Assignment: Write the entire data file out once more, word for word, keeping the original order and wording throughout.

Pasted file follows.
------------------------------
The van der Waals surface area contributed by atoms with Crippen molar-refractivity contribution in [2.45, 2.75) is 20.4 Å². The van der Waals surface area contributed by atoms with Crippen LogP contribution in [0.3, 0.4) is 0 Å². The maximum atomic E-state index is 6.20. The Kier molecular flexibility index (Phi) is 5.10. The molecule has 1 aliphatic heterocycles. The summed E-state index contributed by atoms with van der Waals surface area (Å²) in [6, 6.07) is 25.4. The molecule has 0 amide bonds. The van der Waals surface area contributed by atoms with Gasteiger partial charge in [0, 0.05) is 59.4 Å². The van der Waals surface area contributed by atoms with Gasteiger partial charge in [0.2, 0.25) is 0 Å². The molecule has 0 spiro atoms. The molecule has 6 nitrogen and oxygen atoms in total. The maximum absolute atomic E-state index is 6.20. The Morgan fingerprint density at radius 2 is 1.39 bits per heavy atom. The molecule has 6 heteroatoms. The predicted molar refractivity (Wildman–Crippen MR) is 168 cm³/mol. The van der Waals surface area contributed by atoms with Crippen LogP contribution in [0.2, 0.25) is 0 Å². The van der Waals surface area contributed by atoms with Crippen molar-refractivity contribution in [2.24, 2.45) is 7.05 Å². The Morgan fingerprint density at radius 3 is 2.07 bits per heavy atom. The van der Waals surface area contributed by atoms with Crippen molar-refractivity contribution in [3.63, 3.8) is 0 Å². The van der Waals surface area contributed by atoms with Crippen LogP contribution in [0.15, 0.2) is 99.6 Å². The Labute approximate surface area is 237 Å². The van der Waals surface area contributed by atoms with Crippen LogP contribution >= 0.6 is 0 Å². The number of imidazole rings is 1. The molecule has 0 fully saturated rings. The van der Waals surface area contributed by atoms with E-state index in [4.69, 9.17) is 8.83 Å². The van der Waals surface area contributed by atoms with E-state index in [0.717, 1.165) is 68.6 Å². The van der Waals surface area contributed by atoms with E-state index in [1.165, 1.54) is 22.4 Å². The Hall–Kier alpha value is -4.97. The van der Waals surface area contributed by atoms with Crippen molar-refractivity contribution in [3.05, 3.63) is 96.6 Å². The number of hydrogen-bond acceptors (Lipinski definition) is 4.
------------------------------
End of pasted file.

The van der Waals surface area contributed by atoms with Crippen molar-refractivity contribution in [2.45, 2.75) is 20.4 Å². The van der Waals surface area contributed by atoms with Crippen LogP contribution in [0.3, 0.4) is 0 Å². The maximum atomic E-state index is 6.20. The Kier molecular flexibility index (Phi) is 5.10. The molecule has 1 aliphatic heterocycles. The summed E-state index contributed by atoms with van der Waals surface area (Å²) in [6, 6.07) is 25.4. The molecule has 0 amide bonds. The van der Waals surface area contributed by atoms with Gasteiger partial charge in [0, 0.05) is 59.4 Å². The van der Waals surface area contributed by atoms with Gasteiger partial charge in [0.2, 0.25) is 0 Å². The molecule has 0 spiro atoms. The molecule has 6 nitrogen and oxygen atoms in total. The maximum absolute atomic E-state index is 6.20. The Morgan fingerprint density at radius 2 is 1.39 bits per heavy atom. The molecule has 6 heteroatoms. The predicted molar refractivity (Wildman–Crippen MR) is 168 cm³/mol. The van der Waals surface area contributed by atoms with Crippen LogP contribution in [0.2, 0.25) is 0 Å². The van der Waals surface area contributed by atoms with Crippen molar-refractivity contribution in [2.24, 2.45) is 7.05 Å². The Morgan fingerprint density at radius 3 is 2.07 bits per heavy atom. The van der Waals surface area contributed by atoms with Crippen molar-refractivity contribution in [3.63, 3.8) is 0 Å². The van der Waals surface area contributed by atoms with Crippen LogP contribution in [0.15, 0.2) is 99.6 Å². The Labute approximate surface area is 237 Å². The van der Waals surface area contributed by atoms with Crippen LogP contribution >= 0.6 is 0 Å². The number of imidazole rings is 1. The molecule has 0 fully saturated rings. The van der Waals surface area contributed by atoms with E-state index in [4.69, 9.17) is 8.83 Å². The van der Waals surface area contributed by atoms with E-state index in [0.717, 1.165) is 68.6 Å². The van der Waals surface area contributed by atoms with E-state index in [1.165, 1.54) is 22.4 Å². The Hall–Kier alpha value is -4.97. The van der Waals surface area contributed by atoms with Crippen molar-refractivity contribution in [3.05, 3.63) is 96.6 Å². The number of hydrogen-bond acceptors (Lipinski definition) is 4.